If you tuned in to the news this week, you've seen two big stories dominating the headlines and the networks: the conflict in Libya and the pending budget negotiations. (For the record, I don't count the escaped Bronx Zoo cobra as a big news story.)
Both Libya and the budget are big stories; both are important issues facing our nation. But they're being treated as two different stories -- and that's the problem--they're not.
Anyone who believes the actions we take in Libya are unrelated to the budget battle would probably believe that federal funding of National Public Radio caused our $1.3 trillion deficit. The facts just don't add up -- and that's exactly what we need to start doing -- adding things up.
Under our last President, we went into two overseas wars without proper accounting. We've spent billions in off-budget taxpayer dollars in Iraq and Afghanistan. But not including those sums in our yearly budgets didn't erase them -- it just added to the deficit. And now we're faced with the threat of a government shutdown over the deficit.
Republicans are trying to cut that deficit by looking at only 15% of the entire federal budget. And they're trying to make you think that Big Bird and cervical cancer screenings left us $1.3 trillion in the hole. They didn't.
That's why I've been calling for an accurate price tag for the Libyan conflict. I don't think we can have an honest discussion about the budget without honestly accounting for our spending in Iraq, Afghanistan, and now, Libya. These things add up. And if we spend our money on military conflicts, we have less to spend on other things. We can't just take that funding off the books and hope it goes away.
Budgets are more than numbers. They're documents that lay out our national priorities. How much are we going to spend on what? That's a very tough question. And the fight in Washington to answer that question is a genuine one that needs to be had -- but let's be honest about it. Wars aren't free, they certainly aren't cheap, and they should never be easy decisions. And when we add up the costs, we have to look at more than missiles.
Earlier today I heard from a number of veterans groups and organizations at a joint hearing of the House and Senate Veterans Affairs committees. Arthur Cooper, President of the Retired Enlisted Association, talked about the cost of freedom - the very real sacrifices so many of our troops and veterans make for this country. I've visited too many young men and women who are back from Iraq and Afghanistan and are missing limbs, or facing paralysis, PTSD and severe head injuries. These are human costs, and they are as real and as tangible as any tomahawk missile or F-22. These human costs, and the financial costs of caring for young veterans with severe injuries for 50 or 60 years to come, must be accounted for when we talk about war. Because all those costs add up to a lot of federal dollars.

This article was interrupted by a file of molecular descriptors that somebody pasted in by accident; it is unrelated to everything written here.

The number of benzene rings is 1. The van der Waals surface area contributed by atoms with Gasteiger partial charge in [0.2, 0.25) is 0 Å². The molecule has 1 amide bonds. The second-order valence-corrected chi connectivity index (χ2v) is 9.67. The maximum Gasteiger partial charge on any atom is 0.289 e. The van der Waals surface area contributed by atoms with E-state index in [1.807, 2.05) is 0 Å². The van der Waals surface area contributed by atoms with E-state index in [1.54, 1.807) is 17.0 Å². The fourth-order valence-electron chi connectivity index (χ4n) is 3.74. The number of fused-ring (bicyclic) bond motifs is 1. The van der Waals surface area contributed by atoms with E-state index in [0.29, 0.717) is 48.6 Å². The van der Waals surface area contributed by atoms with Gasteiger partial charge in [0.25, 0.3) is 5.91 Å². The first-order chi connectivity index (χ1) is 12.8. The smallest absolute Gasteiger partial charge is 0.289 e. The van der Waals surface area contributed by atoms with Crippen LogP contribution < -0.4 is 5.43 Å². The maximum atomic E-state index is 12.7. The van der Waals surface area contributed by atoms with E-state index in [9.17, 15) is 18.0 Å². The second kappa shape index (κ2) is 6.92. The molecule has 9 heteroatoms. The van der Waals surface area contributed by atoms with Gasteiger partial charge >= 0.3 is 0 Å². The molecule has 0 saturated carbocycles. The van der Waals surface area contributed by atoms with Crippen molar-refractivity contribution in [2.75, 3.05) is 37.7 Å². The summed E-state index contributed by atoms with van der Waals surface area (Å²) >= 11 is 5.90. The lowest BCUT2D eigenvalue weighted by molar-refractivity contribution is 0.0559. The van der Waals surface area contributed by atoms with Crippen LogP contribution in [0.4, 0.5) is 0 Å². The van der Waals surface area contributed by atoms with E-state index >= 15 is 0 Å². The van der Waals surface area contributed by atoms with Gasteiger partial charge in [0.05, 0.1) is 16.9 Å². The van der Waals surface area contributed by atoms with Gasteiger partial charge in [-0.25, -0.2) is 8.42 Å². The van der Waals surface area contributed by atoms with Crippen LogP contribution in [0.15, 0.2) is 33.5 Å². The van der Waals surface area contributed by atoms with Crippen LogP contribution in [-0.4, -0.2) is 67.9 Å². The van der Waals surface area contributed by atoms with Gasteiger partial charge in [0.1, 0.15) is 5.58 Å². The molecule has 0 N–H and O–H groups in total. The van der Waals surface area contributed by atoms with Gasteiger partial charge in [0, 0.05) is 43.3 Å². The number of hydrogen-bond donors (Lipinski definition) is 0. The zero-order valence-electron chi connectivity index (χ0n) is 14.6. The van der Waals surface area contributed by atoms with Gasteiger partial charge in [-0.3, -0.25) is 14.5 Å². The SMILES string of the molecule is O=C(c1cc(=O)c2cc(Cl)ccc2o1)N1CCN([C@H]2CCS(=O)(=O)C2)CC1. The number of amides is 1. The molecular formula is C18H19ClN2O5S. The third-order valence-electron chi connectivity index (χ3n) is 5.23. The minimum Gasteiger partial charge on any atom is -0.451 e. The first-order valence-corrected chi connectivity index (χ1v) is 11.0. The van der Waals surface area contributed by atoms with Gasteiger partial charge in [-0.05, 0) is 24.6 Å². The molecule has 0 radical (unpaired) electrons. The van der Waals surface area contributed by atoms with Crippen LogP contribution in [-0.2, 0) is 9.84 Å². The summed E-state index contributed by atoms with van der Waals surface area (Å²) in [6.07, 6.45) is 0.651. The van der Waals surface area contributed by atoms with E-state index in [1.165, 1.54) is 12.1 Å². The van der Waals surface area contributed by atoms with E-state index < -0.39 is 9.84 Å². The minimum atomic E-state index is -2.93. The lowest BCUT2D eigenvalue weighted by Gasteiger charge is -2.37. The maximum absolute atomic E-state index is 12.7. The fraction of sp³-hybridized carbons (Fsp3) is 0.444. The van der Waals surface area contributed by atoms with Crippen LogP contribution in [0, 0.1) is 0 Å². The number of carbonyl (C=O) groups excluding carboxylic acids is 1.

Now, that doesn't mean we never use military action -- it just means that we account for it. According to the Pentagon, we've already spent $550 million in just 10 days of intervention in Libya. And according to some estimates, we'll be spending $40 million per month in Libya going forward. I'm not saying it's not worth it, but I am saying it needs to go on the books.
And as we go into the next round of budget talks, I'm ready to cut federal spending. I just think we need to look at more than 15% of the budget to find those cuts. I think we need to be smart and thorough about our cuts, and not just hack away at important programs that create jobs and help our economic recovery. And I think we need to be honest about all our spending -- in Libya, in Iraq and Afghanistan, and right here at home.
If we want to solve our budget problems, we've got to start adding it all up.
Crossposted from Bleeding Heartland